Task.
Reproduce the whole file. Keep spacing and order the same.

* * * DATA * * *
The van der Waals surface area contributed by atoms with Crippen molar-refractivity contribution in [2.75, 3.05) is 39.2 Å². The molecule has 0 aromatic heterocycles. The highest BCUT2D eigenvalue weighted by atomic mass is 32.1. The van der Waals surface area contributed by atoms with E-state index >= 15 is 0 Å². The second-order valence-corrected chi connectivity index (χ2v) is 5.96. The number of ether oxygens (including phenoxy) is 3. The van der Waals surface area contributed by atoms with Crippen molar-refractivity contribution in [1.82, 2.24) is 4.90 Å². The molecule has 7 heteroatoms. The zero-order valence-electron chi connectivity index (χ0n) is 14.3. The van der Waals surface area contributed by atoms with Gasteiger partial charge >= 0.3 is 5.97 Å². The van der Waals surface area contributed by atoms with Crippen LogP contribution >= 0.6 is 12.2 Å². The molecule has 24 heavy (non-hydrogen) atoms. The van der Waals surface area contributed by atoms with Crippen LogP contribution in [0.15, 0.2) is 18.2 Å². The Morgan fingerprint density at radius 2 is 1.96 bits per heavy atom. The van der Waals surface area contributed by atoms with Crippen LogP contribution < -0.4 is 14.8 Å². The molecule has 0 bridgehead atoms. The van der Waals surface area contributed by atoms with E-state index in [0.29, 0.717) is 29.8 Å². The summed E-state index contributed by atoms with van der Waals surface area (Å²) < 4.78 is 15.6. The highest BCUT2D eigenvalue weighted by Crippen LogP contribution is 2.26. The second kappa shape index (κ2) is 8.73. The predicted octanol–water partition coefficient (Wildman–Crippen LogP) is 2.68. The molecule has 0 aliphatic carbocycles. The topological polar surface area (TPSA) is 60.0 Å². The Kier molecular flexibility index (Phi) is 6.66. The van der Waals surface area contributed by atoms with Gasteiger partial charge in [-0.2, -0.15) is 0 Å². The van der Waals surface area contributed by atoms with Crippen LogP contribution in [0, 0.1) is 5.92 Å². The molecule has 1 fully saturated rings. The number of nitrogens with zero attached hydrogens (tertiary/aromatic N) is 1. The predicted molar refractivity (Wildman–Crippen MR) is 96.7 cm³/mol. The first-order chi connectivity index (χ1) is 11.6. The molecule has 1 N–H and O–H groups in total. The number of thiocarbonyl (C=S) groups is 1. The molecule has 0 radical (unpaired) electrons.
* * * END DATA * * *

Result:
The van der Waals surface area contributed by atoms with Crippen molar-refractivity contribution in [2.75, 3.05) is 39.2 Å². The molecule has 0 aromatic heterocycles. The highest BCUT2D eigenvalue weighted by atomic mass is 32.1. The van der Waals surface area contributed by atoms with E-state index >= 15 is 0 Å². The second-order valence-corrected chi connectivity index (χ2v) is 5.96. The number of ether oxygens (including phenoxy) is 3. The van der Waals surface area contributed by atoms with Crippen molar-refractivity contribution in [1.82, 2.24) is 4.90 Å². The molecule has 7 heteroatoms. The zero-order valence-electron chi connectivity index (χ0n) is 14.3. The van der Waals surface area contributed by atoms with Gasteiger partial charge >= 0.3 is 5.97 Å². The van der Waals surface area contributed by atoms with Crippen LogP contribution >= 0.6 is 12.2 Å². The molecule has 24 heavy (non-hydrogen) atoms. The van der Waals surface area contributed by atoms with Crippen LogP contribution in [0.15, 0.2) is 18.2 Å². The Morgan fingerprint density at radius 2 is 1.96 bits per heavy atom. The van der Waals surface area contributed by atoms with Crippen LogP contribution < -0.4 is 14.8 Å². The molecule has 0 bridgehead atoms. The van der Waals surface area contributed by atoms with E-state index in [0.29, 0.717) is 29.8 Å². The summed E-state index contributed by atoms with van der Waals surface area (Å²) < 4.78 is 15.6. The highest BCUT2D eigenvalue weighted by Crippen LogP contribution is 2.26. The second kappa shape index (κ2) is 8.73. The predicted octanol–water partition coefficient (Wildman–Crippen LogP) is 2.68. The molecule has 0 aliphatic carbocycles. The topological polar surface area (TPSA) is 60.0 Å². The Kier molecular flexibility index (Phi) is 6.66. The van der Waals surface area contributed by atoms with Gasteiger partial charge in [-0.2, -0.15) is 0 Å². The van der Waals surface area contributed by atoms with Crippen LogP contribution in [0, 0.1) is 5.92 Å². The molecule has 1 fully saturated rings. The number of nitrogens with zero attached hydrogens (tertiary/aromatic N) is 1. The predicted molar refractivity (Wildman–Crippen MR) is 96.7 cm³/mol. The first-order chi connectivity index (χ1) is 11.6. The molecule has 1 N–H and O–H groups in total. The number of thiocarbonyl (C=S) groups is 1. The molecule has 0 radical (unpaired) electrons.